Sunday, August 20, 2017 Detailed Auto Topics
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Failure of an automatic transmission is one of the largest repairs most people suffer. Sometimes an automatic transmission dies suddenly, with no warning. More often, subtle signs precede the failure of our transmission. Learning to recognize these warnings can prevent a breakdown and greatly reduce repair costs.

In the previous segment of this article, we discuss shift-timing and slipping. Either issue suggests a problem with the automatic transmission. Other less subtle signs also provide clues. These symptoms normally occur after problems begin. Taking note of these items may not prevent a problem, but likely will reduce the impact.

A delayed engagement in the automatic transmission

A pause before moving is a delayed engagement

Shifting into drive or reverse, we expect our vehicle to start moving. Movement occurs almost instantly, unless a problem develops. The automatic transmission remaining momentarily in neutral, after we shift into gear, means we have a delayed engagement. The delay may last a few seconds or longer. Often the delayed engagement will be most noticeable, on the first drive in the morning.

A delayed engagement is a type of slip in the automatic transmission. The clutches or bands, which allow the vehicle to move, do not operate instantly. This often occurs when the internal seals wear or become hard from infrequent fluid replacement. Seals on the engaging mechanisms, allow fluid pressure to flow passed. Rather than applying the clutches or bands, the fluid returns to the pan. After a delay, the fluid pressure applies the mechanisms and our vehicle moves.

We must avoid racing the engine when a delayed engagement occurs. Increased engine speed produces friction and can damage the clutches and bands. Should the automatic transmission engage while we race the engine, even more damage may occur. Allowing time for the transmission to engage prevents needless damage.

Automatic transmission fluid contains conditioners that help to keep seals pliable. In time, we deplete these additive through use. Replacing the automatic transmission fluid and filter helps prevent hardened seals and a delayed engagement. After the problem occurs, servicing the transmission fluid and filter may help. With a delayed engagement, we must eventually replace the seals and acting sooner limits other damage.

Noises from our automatic transmission

A noise that changes when the transmission shifts, is a problem

Some failures in an automatic transmission produce an audible warning. Many things can produce noise, but a sound that changes when we shift into gear suggests a transmission problem. A whir or whine noise is common. If we hear these when sitting still, a plugged filter is a possibility. A restriction to the fluid flowing through the filter often produces a noise.

restricted filter is a problem, but it is also a symptom. Debris from the transmission has plugged the filter and the source of the contaminants is the problem. A plugged transmission filter usually means severe damage.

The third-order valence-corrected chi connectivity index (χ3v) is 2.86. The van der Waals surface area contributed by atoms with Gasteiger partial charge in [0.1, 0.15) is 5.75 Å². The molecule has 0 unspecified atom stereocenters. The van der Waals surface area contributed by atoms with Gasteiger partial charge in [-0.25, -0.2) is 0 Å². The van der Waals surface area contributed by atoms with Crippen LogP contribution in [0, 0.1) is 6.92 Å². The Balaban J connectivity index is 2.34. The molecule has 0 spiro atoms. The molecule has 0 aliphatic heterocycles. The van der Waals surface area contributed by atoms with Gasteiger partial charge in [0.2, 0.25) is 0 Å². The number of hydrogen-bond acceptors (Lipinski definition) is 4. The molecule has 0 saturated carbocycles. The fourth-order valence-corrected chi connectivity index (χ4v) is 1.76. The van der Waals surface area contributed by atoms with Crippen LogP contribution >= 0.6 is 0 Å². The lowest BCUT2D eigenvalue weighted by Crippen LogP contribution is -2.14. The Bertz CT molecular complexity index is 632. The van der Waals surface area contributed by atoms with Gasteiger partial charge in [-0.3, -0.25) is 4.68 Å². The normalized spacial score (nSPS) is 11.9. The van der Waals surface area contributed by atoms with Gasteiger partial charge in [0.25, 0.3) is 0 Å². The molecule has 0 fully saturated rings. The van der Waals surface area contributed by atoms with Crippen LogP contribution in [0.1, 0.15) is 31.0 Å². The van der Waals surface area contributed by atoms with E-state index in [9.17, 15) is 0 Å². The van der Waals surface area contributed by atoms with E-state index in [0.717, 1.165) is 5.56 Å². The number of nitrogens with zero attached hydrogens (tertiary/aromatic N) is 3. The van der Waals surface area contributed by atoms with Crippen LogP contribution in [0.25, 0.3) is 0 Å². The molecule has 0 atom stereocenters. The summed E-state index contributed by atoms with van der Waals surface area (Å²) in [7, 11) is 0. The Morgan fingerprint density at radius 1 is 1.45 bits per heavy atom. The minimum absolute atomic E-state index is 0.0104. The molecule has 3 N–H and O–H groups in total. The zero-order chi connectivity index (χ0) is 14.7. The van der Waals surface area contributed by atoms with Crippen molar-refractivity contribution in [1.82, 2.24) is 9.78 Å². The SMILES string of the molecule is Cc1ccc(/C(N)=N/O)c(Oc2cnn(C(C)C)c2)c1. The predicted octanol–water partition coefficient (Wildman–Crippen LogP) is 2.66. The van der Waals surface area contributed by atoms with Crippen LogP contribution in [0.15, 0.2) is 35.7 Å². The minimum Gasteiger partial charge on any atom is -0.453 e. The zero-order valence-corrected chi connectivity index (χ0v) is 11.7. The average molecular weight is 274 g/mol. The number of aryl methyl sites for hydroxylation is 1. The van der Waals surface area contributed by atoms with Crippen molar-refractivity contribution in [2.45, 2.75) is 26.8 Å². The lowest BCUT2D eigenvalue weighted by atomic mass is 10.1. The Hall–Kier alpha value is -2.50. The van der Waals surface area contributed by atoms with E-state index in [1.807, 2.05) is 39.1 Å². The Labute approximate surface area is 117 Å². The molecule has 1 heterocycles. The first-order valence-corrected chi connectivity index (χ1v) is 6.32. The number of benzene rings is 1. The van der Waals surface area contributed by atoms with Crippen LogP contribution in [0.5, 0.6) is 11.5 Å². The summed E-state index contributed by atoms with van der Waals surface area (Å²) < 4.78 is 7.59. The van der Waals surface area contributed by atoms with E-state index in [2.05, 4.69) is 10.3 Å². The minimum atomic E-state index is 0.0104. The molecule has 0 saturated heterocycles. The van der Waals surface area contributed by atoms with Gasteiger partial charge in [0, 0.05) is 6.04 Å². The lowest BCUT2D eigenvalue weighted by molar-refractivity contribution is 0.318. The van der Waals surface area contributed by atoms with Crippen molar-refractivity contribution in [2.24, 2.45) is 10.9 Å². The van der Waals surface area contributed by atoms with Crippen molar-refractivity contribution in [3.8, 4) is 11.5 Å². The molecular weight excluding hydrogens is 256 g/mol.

An automatic transmission can also produce scraping or roaring noises when we drive. An example is a whine in first and second gear, which goes away when the transmission shifts to third. This type noise most often means the planetary bearings have damage.  A bad bearing will cause extensive damage if we do not correct it. Noises that change or go away after the automatic transmission shifts, mean we should stop driving and have the vehicle checked for problems.

Automatic transmission fluid leaks

A leak may be a problem or a symptom of a problem

Fluid leaking from our automatic transmission can show a problem or produce a failure. Transmission fluid is the life blood of an automatic transmission. A leak reduces the fluid available and can cause many problems. Any fluid leaking from a transmission is serious and repairing it immediately, prevents many problems.

A fluid leak may also be a symptom of a transmission problem. An internal leak or an improperly installed filter may cause aeration of the automatic transmission fluid. This introduces air into the fluid. As the fluid expands, it may overflow from the vent or dipstick tube.

Overheating may also cause fluid to overflow from our transmission. Automatic transmission fluid that is over heated, normally has a burned smell. Transmission fluid also darkens when overheated. Black and burned fluid means problems exist.

 

Confirming automatic transmission problems

Paying attention to symptoms may prevent a major breakdown

With a few simple tests, a professional shop easily diagnoses transmission failure. We can learn if an automatic transmission problem is internal or caused by an input, with a pressure test. This measures the internal pressure in the transmission and shows if it rises and falls when it should.

On automatic transmissions with a removable pan, looking inside will show debris and metal particles associated with failure. They may remove and cut the transmission filter open to show what is inside. To know the full extent of damage, we may need disassembly. Disassembling the transmission to confirm failure is not necessary.

We must research and find a trusted shop, before we permit any disassembly of the transmission. After they remove and disassemble an automatic transmission, all diagnosis is over. After disassembly, most other shops will no longer accept a transmission for repair.

The advantage of recognizing the early warning signs is, we have time to find a trusted repair facility. This saves a huge amount of frustration and money as well.





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